Wednesday, 13 April 2016

Beat Girl (1959)

"Straight from the fridge, man!"

Oh yes, the BFI continues its ‘Flipside’ series of films demonstrating the more curious aspects of British cinema with this ‘bad little rich girl’ slice of black and white exploitation from 1959 filled with dialogue just like that. 
Spoilt, petulant, pouty Jennifer (Gillian Hills) is upset when her father (David Farrar) returns to the horrid minimalist apartment building where they live (and which he designed) with his spanking new French wife (Noelle Adam). Her father’s attention diverted from being devoted all to her, Jennifer flounces off to her gang of beatnik friends which include Shirley Anne Field (another posh girl gone bad, or at least it sounds like it), Adam Faith (who could be a robot that’s wandered in from a Twilight Zone episode. Think about it if you watch this. I’m convinced the guitar he carried with him all the time was some kind of battery pack or alien communicator or something), Peter McEnery (coughing alcoholic - I mean his character, not the actor) and Oliver Reed (hooray!). 

Might he be looking at her neck, there?
They spend their nights grooving in a basement dive to the quite splendid, menace-laden and dangerous-sounding pop tunes of John Barry. The place they dance at is just over the road from Christopher Lee’s strip club. I know. Anyway, it’s called Les Girls (presumably for added appeal to those punters who can’t speak French) and boasts good old Norman Mitchell on the door and the always excellent Nigel Green as  the chap whose job it is to push the strippers on to the stage.

Chislehurst Caves. INSEMINOID is just around the corner. In 20 years' time.
It turns out Jennifer’s new stepmother has A Bit of a Past. This gives Jenny the excuse to be even more annoying as she bops in Chislehurst Caves way before INSEMINOID found itself down there (Adam Faith had probably already journeyed to the future to see it, of course), and takes everyone back to her place after a game of chicken (I mean car racing, not some weird 1950s British perversion involving poultry but now I wish that’s what happened). Father’s annoyed, Jennifer runs off AGAIN and Christopher Lee says he’ll take her to Paris in return for the usual. Mr Lee grumbled like hell about being in Hammer’s THE MUMMY that same year but he should really have been complaining about having to be in stuff like this.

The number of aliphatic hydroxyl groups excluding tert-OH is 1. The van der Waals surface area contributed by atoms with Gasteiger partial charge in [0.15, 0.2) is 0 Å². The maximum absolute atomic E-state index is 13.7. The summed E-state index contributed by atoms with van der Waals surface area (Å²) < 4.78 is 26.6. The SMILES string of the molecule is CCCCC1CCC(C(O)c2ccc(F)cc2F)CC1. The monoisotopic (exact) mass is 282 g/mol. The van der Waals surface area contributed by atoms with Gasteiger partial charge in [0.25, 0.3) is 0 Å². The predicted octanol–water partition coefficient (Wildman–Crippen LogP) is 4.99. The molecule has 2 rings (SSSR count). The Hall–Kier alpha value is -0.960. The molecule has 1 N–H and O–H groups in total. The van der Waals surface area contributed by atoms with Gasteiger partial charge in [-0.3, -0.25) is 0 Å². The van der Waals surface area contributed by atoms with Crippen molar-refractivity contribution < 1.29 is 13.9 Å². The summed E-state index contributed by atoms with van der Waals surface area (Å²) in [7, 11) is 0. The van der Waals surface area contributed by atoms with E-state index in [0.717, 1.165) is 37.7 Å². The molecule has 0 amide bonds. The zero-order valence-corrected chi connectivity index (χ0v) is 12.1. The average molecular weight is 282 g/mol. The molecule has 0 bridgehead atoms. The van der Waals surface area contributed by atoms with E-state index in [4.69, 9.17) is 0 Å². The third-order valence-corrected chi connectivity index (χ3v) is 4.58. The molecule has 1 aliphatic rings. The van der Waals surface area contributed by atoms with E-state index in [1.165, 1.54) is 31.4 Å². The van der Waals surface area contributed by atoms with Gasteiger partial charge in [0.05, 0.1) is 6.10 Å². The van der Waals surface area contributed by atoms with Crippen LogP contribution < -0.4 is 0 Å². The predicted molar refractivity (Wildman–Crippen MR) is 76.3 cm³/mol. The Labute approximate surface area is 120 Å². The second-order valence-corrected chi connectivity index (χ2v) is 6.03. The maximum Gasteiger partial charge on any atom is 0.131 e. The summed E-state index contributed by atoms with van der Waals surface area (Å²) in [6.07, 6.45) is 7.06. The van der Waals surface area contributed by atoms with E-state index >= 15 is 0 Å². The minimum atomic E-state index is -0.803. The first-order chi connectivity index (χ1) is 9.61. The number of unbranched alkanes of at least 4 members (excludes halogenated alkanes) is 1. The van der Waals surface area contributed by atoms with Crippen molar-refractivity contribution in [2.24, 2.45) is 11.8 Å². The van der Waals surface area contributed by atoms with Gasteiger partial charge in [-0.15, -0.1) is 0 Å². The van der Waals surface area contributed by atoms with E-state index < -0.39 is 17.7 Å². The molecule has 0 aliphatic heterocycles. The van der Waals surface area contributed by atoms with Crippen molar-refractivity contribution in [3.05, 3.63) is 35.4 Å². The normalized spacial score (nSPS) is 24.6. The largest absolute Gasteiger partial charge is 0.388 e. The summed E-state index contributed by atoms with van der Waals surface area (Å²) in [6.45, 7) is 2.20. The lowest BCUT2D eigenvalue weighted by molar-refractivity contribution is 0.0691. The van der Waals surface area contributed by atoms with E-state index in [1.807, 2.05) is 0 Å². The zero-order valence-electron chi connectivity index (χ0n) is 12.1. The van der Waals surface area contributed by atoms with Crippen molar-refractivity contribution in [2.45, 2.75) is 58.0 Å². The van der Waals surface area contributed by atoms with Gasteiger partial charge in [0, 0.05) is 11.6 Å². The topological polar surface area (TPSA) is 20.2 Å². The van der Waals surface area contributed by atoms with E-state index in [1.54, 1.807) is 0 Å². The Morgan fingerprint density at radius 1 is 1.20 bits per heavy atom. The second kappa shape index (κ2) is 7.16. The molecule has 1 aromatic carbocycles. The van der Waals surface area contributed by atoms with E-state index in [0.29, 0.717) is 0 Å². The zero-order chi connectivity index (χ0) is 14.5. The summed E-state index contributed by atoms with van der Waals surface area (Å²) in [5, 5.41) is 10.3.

Bad stuff happens. The End.

This is not the bad stuff that happens, by the way
Well I’m not going to give it away, am I? BEAT GIRL is utter trash. It’s curious trash, certainly, but there’s nothing here for anyone other than those interested in the low-budget exploitation pictures of this period. The BFI’s booklet has a bit on director Edmond T Greville that tries to make him out to be worthy of reappraisal. The only other film of his I’ve seen is his 1960 THE HANDS OF ORLAC and neither that nor this really makes me want to see anything else. Although, I have to say if you scratch the surface of BEAT GIRL Mr Greville he does seem to have a fondness for ladies’ bottoms (and who doesn’t?). That, combined with the fact that the whole film could be read as a propaganda tale - all Jennifer is really calling out for is to be put over someone’s knee - and perhaps you have the beginning and end of the spank suspense subgenre. 
The BFI’s dual disc set gives us as much of BEAT GIRL as anyone could probably want, with three versions of the film, a new Gillian Hills interview, and some short extras. BEAUTY IN BRIEF and GOODNIGHT WITH SABRINA are both brief British glamour films from the 1950s and as as terrible as any sane person might suspect. The highlight of the disk for any BritHorror fan is going to be CROSSROADS, a twenty minute tale of supernatural revenge starring Christopher Lee and Ferdy Mayne that wouldn’t have been out of place in an Amicus anthology.
          Did I like BEAT GIRL? Well, it was certainly interesting to see quite a few familiar faces in the peculiar setting of 1950s BritMovie Beat ‘N’ Sleazeland. And I have to say, I AM still humming that John Barry theme. Another interesting Flipside release. 

The BFI are releasing Edmond T Greville's BEAT GIRL in a dual formant Blu-ray and DVD package on 25th April 2016.

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